View Full Version : Building a Nation

10-01-2008, 05:38 AM
This was an email I received and just had to share it with all of my PoFo friends. Boy did I learn something!!

If you are a history buff, you will certainly want to read this one.
Never heard this in school!

http://www.standingstones.com/8pres.html (http://www.standingstones.com/8pres.html)<

I'm sure that George Washington was your best guess. After all, no one
else comes to mind. But think back to your history books - The United
States Declared its independence in 1776, yet Washington did not take
office until April 30, 1789. So who was running the country during
these initial years of this young country? It was the first eight U. S

In fact, the first President of the United States was one John Hanson.
I can hear you now - John who? John Hanson, the first President of the
United States. Don't go checking the encyclopedia for this guy's name
... he is one of those great men that are lost to history. If you're
extremely lucky, you may actually find a brief mention of his name.
The new country was actually formed on March 1, 1781 with the adoption
of The Articles of Confederation. This document was actually proposed
on June 11, 1776, but not agreed upon by Congress until November 15, 1777.

Maryland refused to sign this document until Virginia and New York ceded
their western lands (Maryland was afraid that these states would gain too much power in the new government from such large amounts of land).
Once the signing took place in 1781, a President was needed to run the

John Hanson was chosen unanimously by Congress (which included George
Washington). In fact, all the other potential candidates refused to
run against him, as he was a major play er in the revolution and an
extremely influential member of Congress.

As the first President, Hanson had quite the shoes to fill. No one had
ever been President and the role was poorly defined. His actions in
office would set precedent for all future Presidents.
He took office just as the Revolutionary War ended. Almost
immediately, the troops demanded to be paid. As would be expected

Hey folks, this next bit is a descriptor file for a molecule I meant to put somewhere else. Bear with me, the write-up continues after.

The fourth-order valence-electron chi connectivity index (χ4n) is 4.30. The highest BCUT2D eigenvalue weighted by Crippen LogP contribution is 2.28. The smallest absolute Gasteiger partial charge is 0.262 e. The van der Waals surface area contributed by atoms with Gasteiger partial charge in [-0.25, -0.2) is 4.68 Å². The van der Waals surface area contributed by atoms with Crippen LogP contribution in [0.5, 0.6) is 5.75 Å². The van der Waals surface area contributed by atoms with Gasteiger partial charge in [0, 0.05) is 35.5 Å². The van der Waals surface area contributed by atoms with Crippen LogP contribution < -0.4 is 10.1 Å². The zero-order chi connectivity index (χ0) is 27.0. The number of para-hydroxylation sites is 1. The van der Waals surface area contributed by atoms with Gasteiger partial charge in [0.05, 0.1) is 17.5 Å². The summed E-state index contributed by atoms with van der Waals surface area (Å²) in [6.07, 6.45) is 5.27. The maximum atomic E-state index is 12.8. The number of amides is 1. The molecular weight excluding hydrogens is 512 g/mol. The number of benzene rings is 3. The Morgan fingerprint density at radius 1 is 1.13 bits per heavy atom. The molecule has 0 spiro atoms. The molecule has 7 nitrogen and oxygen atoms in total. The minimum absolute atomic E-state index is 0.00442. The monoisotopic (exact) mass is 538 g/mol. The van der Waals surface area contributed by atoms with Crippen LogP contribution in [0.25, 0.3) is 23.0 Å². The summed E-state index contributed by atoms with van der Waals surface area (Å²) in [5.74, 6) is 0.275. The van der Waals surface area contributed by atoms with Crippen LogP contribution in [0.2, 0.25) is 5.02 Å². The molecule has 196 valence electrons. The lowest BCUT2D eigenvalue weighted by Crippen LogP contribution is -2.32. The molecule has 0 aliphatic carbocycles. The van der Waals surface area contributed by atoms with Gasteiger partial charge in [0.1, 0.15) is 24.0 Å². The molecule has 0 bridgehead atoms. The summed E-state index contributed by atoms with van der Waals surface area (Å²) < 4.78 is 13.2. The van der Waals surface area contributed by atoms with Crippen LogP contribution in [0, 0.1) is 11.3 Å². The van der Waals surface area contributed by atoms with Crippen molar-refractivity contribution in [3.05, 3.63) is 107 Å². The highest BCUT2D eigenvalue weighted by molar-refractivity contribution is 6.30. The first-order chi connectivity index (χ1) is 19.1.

after any long war, there were no funds to meet the salaries. As a
result, the soldiers threatened to overthrow the new government and
put Washington on the throne as a monarch.

All the members of Congress ran for their lives, leaving Hanson as the
only guy left running the government. He somehow managed to calm the
troops down and hold the country together. If he had failed, the
government would have fallen almost immediately and everyone would
have been bowing to Ki ng Washington.

Hanson, as President, ordered all foreign troops off American soil, as
well as the removal of all foreign flags. This was quite the feat,
considering the fact that so many European countries had a stake in
the United States since the days following Columbus. Hanson
established the Great Seal of the United States, which all Presidents
have since been required to use on all official documents. President
Hanson also established the first Treasury Department, the first
Secretary of War, and the first Foreign Affairs Department.

Lastly, he declared that the fourth Thursday of every November was to
be Thanksgiving Day, which is still true today. The Articles of
Confederation only allowed a President to serve a one year term during
any three year period, so Hanson actually accomplished quite a bit in such
little time.
Seven other presidents were elected after him -
1. Elias Boudinot (1782-83),
2. Thomas Mifflin (1783-84),
3. Richard Henry Lee (1784-85),
4. John Hancock (1785-86),
5. Nathan Gorman (1786-87),
6. Arthur St. Clair (1787-88), and
7. Cyrus Griffin (1788-89) -
....all prior to Washington taking office. So what happened?

Why don't we hear about the first eight presidents? It's quite simple
-- The Articles of Confederation didn't work well. The individual